In 2011, Tawakkol Karman became the first Yemeni, the first Arab woman, the second Muslim and, at 32 years-old, the youngest person to ever win the Nobel Peace Prize. The trailblazer became the face and voice of the Yemeni uprising. “The Iron Woman” began weekly protests in Yemen back in 2007 that carried through to 2011. A journalist, in 2005, she founded Women Journalists Without Chains. “We are the new generation struggling for our freedom. We know that this is a new world and the future is ours. And as women, they built walls around us because they are afraid of us,” she said on the Nobel Women’s Initiative site.
Sheikha Moza bint Nasser is considered one of the region’s most powerful women, spearheading education initiatives across the globe. In November 2012, she announced her partnership with Unesco and the UN High Commissioner for Refugees in an effort to educate 60 million girls across the globe. Sheikha Moza is the Emir of Qatar’s second of three wives and has taken on a far more high-profile role in Qatari affairs than most do. A style icon across the globe, she has many fashion fans as well, including this Tumblr, devoted solely to documenting her style.
Less than a year ago, Vera Baboun was a little-known literature professor at Bethlehem University, with a degree in African-American literature. But she surprised everyone when she beat other high-profile male candidates to become the first female mayor of Bethlehem on Oct. 20, 2012. She’s a Christian Arab, whose Independence and Development bloc, is composed of both Christian and Muslim Fatah members.
Queen Noor of Jordan was born to a prominent Syrian family as Lisa N. Halaby in Washington, DC. She became one of the first women to graduate from Princeton in 1972, which she once described as "an excellent preparation for living in the Arab world." She married King Hussein of Jordan in 1978, when she took the name Noor al-Hussein. During her reign as queen, she started many socially-aware initiatives, including education for women and girls, but also made a point not to alienate religious women who did not want to enter the workforce. She is currently the Commissioner of the International Commission on Missing Persons. Queen Noor also started the world-renowned Jerash Festival of Culture and Arts, which attracts international and regional acts every year.
A powerful Saudi business woman, Lubna Suliman Olayan is on virtually every “powerful women” list, including Forbes and Arabian Business. Her company, which was founded by her father in 1947, is one of the largest investors in the region’s stock markets. It is a massive conglomerate that deals in manufacturing, services, distribution and more. A crowning moment for Olayan was in 2004, when she became the first woman to speak in front of a mixed audience at the Jeddah Economic Forum. She used the platform to speak on behalf of women. “Any Saudi citizen, irrespective of gender who is serious about finding employment, can find a job in the field for which he or she is best qualified,” she said.
A human rights lawyer in Iran, Nasrin Sotoudeh spent a large part of her early career defending abused mothers and children, activists and journalists. After the protests of June 2009 in Iran, she represented many of the high-profile opposition leaders who were arrested. But in 2010, she was arrested, imprisoned and banned from practicing law. In 2011, she went on hunger strike after her daughter was issued a travel ban. The government eventually succumbed. Some of her most famous clients include Nobel Laureate Shirin Ebadi and journalist Isa Saharkhiz.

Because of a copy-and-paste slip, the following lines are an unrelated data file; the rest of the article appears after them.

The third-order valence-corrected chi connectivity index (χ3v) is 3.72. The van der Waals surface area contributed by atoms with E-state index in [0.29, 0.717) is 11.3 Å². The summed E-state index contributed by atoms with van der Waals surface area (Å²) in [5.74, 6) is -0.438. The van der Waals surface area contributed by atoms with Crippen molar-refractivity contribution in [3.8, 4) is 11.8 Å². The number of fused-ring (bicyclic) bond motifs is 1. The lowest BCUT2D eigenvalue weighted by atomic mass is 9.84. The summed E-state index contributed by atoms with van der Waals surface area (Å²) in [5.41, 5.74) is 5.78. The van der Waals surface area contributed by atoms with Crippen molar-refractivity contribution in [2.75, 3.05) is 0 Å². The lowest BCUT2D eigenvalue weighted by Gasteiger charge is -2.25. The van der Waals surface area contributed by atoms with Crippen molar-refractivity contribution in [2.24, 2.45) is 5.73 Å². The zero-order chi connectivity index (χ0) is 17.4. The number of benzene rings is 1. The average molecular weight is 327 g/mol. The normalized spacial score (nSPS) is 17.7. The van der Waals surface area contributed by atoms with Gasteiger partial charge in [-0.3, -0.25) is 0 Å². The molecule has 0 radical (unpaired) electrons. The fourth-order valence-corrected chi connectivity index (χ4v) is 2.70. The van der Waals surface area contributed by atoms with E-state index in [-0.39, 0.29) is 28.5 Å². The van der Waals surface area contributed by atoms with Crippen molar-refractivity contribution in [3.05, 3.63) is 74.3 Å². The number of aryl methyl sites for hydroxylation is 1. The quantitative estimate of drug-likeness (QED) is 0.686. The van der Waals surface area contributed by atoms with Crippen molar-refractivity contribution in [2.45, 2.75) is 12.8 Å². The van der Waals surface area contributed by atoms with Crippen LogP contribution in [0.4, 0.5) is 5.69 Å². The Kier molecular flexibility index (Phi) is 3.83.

The first Israeli woman to win a Nobel Prize, Ada Yonath received the honor in 2009 for her work on creating images of the ribosome. Her work, along with her colleagues, has led to a better understanding of the structure of the ribosome, which in turns aids in creating new antibiotics, among other things. Yonath said that while being a woman did not help her advance in the field, she didn’t think it hurt either.
Founder of the Local Women Reporters Network, Halime Guner mobilizes and trains female journalists from all over Turkey to report on women’s issues, which in turn, raises awareness. Their stories are gaining traction as national and international outlets pick up the articles. With a background in social work, she started the first women's shelter in Ankara. Her NGO, The Flying Broom is the umbrella organization that the reporters network falls under as well as many other local initiatives.
Founder of the Nazra Institute for Feminist Studies, Mozn Hassan has been mobilizing female candidates to take part in the new Egyptian government. She started her life of activism early on, and spent day and night in Tahrir Square before the Egyptian revolution in 2011. Her work there caught the attention of Vital Voices, one of the world’s leading organizations for women’s empowerment, and has been working on pilot programs with them for the advocacy of women’s rights across the region.
A Moroccan academic, feminist and writer, Fatema Mernissi (R) is best known for her works about the role of women in Islam. Beyond the Veil, her first book about male-female dynamics in Muslim society has been printed worldwide and is on syllabi in from Europe to Morocco. She has a bombastic style, often causing controversy, when she challenges deep-rooted understandings of male-dominated culture and society.
As people across the globe mark International Women’s Day, Al-Monitor takes a look at just a few of the inspiring women who are shaping the Middle East, from the youngest Nobel Peace Prize winner to Bethlehem’s first female mayor.